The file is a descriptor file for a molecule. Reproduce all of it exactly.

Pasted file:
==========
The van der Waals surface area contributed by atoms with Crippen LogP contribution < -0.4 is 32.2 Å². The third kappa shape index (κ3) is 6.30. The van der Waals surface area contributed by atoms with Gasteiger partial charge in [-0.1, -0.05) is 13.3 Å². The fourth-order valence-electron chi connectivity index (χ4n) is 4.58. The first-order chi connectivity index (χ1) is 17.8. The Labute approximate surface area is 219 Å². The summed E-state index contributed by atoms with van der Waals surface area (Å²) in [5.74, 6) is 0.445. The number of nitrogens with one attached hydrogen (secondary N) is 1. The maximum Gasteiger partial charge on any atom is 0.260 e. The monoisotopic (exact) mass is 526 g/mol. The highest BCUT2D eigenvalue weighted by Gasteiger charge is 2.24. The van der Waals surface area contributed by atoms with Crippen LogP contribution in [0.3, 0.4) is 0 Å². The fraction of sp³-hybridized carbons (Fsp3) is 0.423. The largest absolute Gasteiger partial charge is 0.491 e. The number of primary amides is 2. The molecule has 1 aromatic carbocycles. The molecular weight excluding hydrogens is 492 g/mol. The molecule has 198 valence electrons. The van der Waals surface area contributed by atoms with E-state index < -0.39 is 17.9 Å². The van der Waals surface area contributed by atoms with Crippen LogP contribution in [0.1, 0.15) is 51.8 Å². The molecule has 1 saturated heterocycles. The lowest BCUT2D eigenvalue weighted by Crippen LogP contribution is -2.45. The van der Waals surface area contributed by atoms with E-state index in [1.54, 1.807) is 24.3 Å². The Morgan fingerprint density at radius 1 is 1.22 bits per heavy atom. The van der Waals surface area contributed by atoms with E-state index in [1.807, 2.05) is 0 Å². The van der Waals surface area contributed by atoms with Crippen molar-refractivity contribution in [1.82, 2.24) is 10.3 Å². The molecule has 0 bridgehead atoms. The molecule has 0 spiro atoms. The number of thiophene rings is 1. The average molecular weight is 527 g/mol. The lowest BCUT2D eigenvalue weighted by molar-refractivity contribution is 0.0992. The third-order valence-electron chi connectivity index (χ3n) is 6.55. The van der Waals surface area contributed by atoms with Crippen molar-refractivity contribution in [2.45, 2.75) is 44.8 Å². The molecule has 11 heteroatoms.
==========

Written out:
The van der Waals surface area contributed by atoms with Crippen LogP contribution < -0.4 is 32.2 Å². The third kappa shape index (κ3) is 6.30. The van der Waals surface area contributed by atoms with Gasteiger partial charge in [-0.1, -0.05) is 13.3 Å². The fourth-order valence-electron chi connectivity index (χ4n) is 4.58. The first-order chi connectivity index (χ1) is 17.8. The Labute approximate surface area is 219 Å². The summed E-state index contributed by atoms with van der Waals surface area (Å²) in [5.74, 6) is 0.445. The number of nitrogens with one attached hydrogen (secondary N) is 1. The maximum Gasteiger partial charge on any atom is 0.260 e. The monoisotopic (exact) mass is 526 g/mol. The highest BCUT2D eigenvalue weighted by Gasteiger charge is 2.24. The van der Waals surface area contributed by atoms with Crippen LogP contribution in [0.3, 0.4) is 0 Å². The fraction of sp³-hybridized carbons (Fsp3) is 0.423. The largest absolute Gasteiger partial charge is 0.491 e. The number of primary amides is 2. The molecule has 1 aromatic carbocycles. The molecular weight excluding hydrogens is 492 g/mol. The molecule has 198 valence electrons. The van der Waals surface area contributed by atoms with E-state index < -0.39 is 17.9 Å². The van der Waals surface area contributed by atoms with Crippen LogP contribution in [0.1, 0.15) is 51.8 Å². The molecule has 1 saturated heterocycles. The lowest BCUT2D eigenvalue weighted by Crippen LogP contribution is -2.45. The van der Waals surface area contributed by atoms with E-state index in [1.54, 1.807) is 24.3 Å². The Morgan fingerprint density at radius 1 is 1.22 bits per heavy atom. The van der Waals surface area contributed by atoms with E-state index in [1.807, 2.05) is 0 Å². The van der Waals surface area contributed by atoms with Crippen molar-refractivity contribution in [1.82, 2.24) is 10.3 Å². The molecule has 0 bridgehead atoms. The molecule has 0 spiro atoms. The number of thiophene rings is 1. The average molecular weight is 527 g/mol. The lowest BCUT2D eigenvalue weighted by molar-refractivity contribution is 0.0992. The third-order valence-electron chi connectivity index (χ3n) is 6.55. The van der Waals surface area contributed by atoms with Crippen molar-refractivity contribution in [2.45, 2.75) is 44.8 Å². The molecule has 11 heteroatoms.